Monday, September 03, 2012

Korea trip: Friday

The next day--Korea's Friday--we once again went to Insadong, this time to return a dress that MJ had bought the day before. It was cute but too short. I also bought a ring at the same store because we felt bad about returning the dress.  There's no room for guilt in a run-of-the-mill commercial transaction, but that's just how we are. 

Either Thursday or Friday, I can't remember which, it was decided that I was going to be in MJ's wedding after all.  Apparently MJ had asked RR to ask me if I'd be in the wedding, but because the request and response were phrased in typical MJ and RR fashion, it wasn't clear at all that she was asking me to actually be in the wedding or that RR had agreed to it. Both of them say "yes" to invitations to stuff that they don't want to do, because they don't want to hurt the asker's feelings.  And they know this about each other.  The two of them are so very worried about making the other one do something she doesn't want to do, but which she wouldn't say no out of fear of causing hurt feelings, that their conversations are very indirect.  Trust me when I say this is not a cultural issue but very much a personality issue.  It's not uncommon for us to have entire conversations in an attempt to plan something, and at the end, we don't have any idea how the other two really feel about any of our potential plans.  So the request had been more of a "Do you think JLR would want to?" said in a way that made RR think MJ was considering asking me out of a concern that I would feel excluded.  Not wanting MJ to feel like she had to include me out of mere politeness, RR replied along the lines of, "She's happy either way, whatever makes things easy on you," which she meant as, "She will if you really want her to but really doesn't care if she isn't involved, so don't worry about hurting her feelings," but which MJ took as, "Yes, she will be in your wedding."  Honestly, even now, I'm not entirely sure that MJ didn't insist on including me only because she was worried I'd feel weird sitting with the other guests by myself. She and RR are extremely considerate. Picture two people standing in front of an entrance saying to each other, "After you," "No, after you," "No, you first," "No, I insist," until the end of time. That would be MJ and RR. That is why I am included in their friendship circle. I'm not nearly as much fun as they are, but I get us through doorways.

I didn't bring a dress with me that was appropriate for being in the wedding, or at least in a typical American wedding, but fortuitously the dress I brought to wear to the wedding was the same color as RR's bridesmaid dress. That meant I just needed to acquire a jacket to make it more formal--and, if this were the U.S., much, much more matronly, by which of course I mean dumpy.  And for that matter, in the U.S., a suiting-type jacket (as opposed to, say, a lace bolero, very popular with brides and bridesmaids) makes it less formal. Put a jacket over a sundress makes it dressier, but it does not make an outfit formal enough for a wedding unless it's made out of wedding-appropriate fancy fabric. But I dutifully acquired a mother-of-the-bride jacket.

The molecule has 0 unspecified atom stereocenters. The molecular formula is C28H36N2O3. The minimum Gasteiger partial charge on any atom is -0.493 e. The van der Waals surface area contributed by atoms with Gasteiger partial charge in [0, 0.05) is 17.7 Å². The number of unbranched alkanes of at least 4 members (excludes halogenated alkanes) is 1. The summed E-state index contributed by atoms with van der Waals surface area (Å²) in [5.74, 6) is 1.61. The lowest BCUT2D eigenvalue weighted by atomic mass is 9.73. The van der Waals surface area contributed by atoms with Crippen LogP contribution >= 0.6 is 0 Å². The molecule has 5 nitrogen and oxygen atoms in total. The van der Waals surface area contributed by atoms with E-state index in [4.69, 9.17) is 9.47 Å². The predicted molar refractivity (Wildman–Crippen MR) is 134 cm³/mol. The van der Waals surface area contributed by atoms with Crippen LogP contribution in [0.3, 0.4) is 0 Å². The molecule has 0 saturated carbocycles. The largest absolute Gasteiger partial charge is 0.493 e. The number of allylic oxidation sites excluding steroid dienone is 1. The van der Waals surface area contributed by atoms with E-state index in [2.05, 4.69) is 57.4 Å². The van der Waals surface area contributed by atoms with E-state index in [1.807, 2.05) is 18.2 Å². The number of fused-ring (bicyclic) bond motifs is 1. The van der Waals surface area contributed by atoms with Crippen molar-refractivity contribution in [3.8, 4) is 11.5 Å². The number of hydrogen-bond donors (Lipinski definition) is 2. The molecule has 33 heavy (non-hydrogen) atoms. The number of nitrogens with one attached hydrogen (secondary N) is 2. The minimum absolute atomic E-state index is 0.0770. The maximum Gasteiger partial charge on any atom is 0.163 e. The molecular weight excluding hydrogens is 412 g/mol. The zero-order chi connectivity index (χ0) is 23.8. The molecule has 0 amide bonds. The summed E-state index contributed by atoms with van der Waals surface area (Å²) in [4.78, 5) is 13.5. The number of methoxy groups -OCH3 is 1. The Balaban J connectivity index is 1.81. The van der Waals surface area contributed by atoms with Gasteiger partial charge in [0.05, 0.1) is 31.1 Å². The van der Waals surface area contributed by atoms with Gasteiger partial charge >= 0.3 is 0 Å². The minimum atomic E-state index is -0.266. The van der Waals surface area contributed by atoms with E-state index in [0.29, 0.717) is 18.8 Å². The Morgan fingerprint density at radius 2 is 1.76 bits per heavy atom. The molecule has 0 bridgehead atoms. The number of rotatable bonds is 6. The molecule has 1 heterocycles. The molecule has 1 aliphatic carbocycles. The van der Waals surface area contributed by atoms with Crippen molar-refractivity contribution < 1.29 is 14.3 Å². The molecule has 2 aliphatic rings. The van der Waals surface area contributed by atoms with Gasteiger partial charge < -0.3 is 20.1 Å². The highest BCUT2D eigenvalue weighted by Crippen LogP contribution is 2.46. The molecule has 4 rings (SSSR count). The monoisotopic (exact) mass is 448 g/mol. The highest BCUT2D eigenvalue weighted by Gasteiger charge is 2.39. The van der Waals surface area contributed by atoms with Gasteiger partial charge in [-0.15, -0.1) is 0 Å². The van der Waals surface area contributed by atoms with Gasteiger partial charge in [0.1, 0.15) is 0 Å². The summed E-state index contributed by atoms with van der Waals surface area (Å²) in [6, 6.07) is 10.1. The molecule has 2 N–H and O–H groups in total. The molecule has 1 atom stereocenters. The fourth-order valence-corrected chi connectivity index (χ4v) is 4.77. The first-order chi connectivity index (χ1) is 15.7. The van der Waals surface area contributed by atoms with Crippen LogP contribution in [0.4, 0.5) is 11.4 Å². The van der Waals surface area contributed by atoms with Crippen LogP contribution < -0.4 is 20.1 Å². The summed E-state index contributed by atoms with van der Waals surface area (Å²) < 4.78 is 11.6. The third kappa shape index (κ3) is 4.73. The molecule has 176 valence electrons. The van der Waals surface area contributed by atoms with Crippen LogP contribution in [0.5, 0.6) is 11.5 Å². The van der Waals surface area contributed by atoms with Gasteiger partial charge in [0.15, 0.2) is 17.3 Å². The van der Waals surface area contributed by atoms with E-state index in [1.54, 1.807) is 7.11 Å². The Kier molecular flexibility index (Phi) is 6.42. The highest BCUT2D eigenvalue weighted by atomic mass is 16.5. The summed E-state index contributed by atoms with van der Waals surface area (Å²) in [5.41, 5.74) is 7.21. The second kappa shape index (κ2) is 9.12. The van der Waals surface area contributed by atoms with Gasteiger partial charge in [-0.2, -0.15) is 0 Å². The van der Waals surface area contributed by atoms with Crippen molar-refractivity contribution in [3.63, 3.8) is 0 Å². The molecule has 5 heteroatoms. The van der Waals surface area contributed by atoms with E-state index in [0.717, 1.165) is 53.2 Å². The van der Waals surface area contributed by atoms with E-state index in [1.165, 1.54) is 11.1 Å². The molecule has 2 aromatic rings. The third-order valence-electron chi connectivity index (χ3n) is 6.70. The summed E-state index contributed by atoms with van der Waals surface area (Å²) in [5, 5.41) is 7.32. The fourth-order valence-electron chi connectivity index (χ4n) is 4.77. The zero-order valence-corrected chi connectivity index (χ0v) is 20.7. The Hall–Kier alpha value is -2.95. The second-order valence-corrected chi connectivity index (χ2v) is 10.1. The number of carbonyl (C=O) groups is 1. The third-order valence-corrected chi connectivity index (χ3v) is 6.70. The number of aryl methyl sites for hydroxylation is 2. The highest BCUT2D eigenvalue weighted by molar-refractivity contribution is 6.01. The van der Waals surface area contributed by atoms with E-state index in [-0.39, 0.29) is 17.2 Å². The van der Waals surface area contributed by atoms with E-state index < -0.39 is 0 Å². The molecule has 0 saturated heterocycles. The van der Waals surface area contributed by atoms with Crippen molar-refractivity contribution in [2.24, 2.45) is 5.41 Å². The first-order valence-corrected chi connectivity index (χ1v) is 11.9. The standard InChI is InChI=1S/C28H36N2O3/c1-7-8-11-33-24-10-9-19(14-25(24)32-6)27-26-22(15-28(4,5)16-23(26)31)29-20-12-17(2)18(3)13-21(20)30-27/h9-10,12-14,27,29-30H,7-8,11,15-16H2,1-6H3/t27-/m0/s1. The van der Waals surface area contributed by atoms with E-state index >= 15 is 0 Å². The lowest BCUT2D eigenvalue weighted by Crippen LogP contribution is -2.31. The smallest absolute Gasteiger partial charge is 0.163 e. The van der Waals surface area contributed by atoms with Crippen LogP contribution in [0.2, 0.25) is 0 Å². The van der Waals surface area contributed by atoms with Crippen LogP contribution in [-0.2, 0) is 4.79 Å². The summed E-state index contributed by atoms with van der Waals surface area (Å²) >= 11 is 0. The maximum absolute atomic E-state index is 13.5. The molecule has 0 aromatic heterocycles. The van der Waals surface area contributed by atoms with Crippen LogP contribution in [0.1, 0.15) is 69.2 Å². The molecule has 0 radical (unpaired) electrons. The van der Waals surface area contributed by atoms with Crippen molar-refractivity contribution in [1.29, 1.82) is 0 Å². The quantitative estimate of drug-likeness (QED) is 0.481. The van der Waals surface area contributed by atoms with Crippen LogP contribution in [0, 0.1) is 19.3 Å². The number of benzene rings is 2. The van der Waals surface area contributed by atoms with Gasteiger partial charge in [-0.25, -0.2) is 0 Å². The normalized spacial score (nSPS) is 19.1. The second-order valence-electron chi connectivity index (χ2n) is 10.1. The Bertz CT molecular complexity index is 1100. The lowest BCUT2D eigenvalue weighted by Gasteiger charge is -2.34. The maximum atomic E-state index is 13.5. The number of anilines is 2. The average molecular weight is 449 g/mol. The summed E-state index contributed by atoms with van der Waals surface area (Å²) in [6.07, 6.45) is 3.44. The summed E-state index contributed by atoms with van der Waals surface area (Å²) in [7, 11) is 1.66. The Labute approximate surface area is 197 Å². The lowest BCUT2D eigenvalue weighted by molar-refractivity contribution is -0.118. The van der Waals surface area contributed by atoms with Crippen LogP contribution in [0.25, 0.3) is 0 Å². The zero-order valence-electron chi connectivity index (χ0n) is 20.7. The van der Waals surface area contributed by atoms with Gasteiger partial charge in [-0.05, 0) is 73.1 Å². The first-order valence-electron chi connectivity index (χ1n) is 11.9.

MJ said later that people who went to the wedding told her that we looked "like little dolls," but I think that's just because we're twins.  And also I'm guessing that it was really just her mom who said that, and her mom likes us.  Moms who like you because you are nice to their children tend to think you are adorable.  I just don't see how anyone could realistically describe us, or at least me, as looking like a little doll, because looking back at the pictures from the wedding, I definitely looked like a middle-aged, fashionably conservative wedding guest. I looked like the lead character from one of those really cheesy romance movies on t.v. where the frumpy middle-aged woman gets divorced from the man who never really appreciated her, finds a sexy new boyfriend who loves her for who she really is, and then suddenly and inexplicably develops a fashion sense she never had before, brought on by the power of love.  I looked like the woman in the "before" part.  As we were looking at the pictures, I told RR, "I look like I could be [MJ's] mom."  She made me feel only marginally better by saying, teasingly but also in complete earnest, "No, you look like her financial adviser. . . You look responsible."  Maybe I helped create an impression on her wedding guests that Americans are reliable and fiscally responsible.  So there's that. 

On our agenda for Friday was a trip to yet another department store, this one called Galleria. But first, as I said, we went to Insadong to return a dress. On our way there, we stopped by a cute coffee shop to order coffee and a piece of dduk, the kind filled with bean paste. It was so good. The shop was upstairs, so we were able to sit by the open window and look out on the street below. 


View from the counter. We sat where the guy on the left is sitting.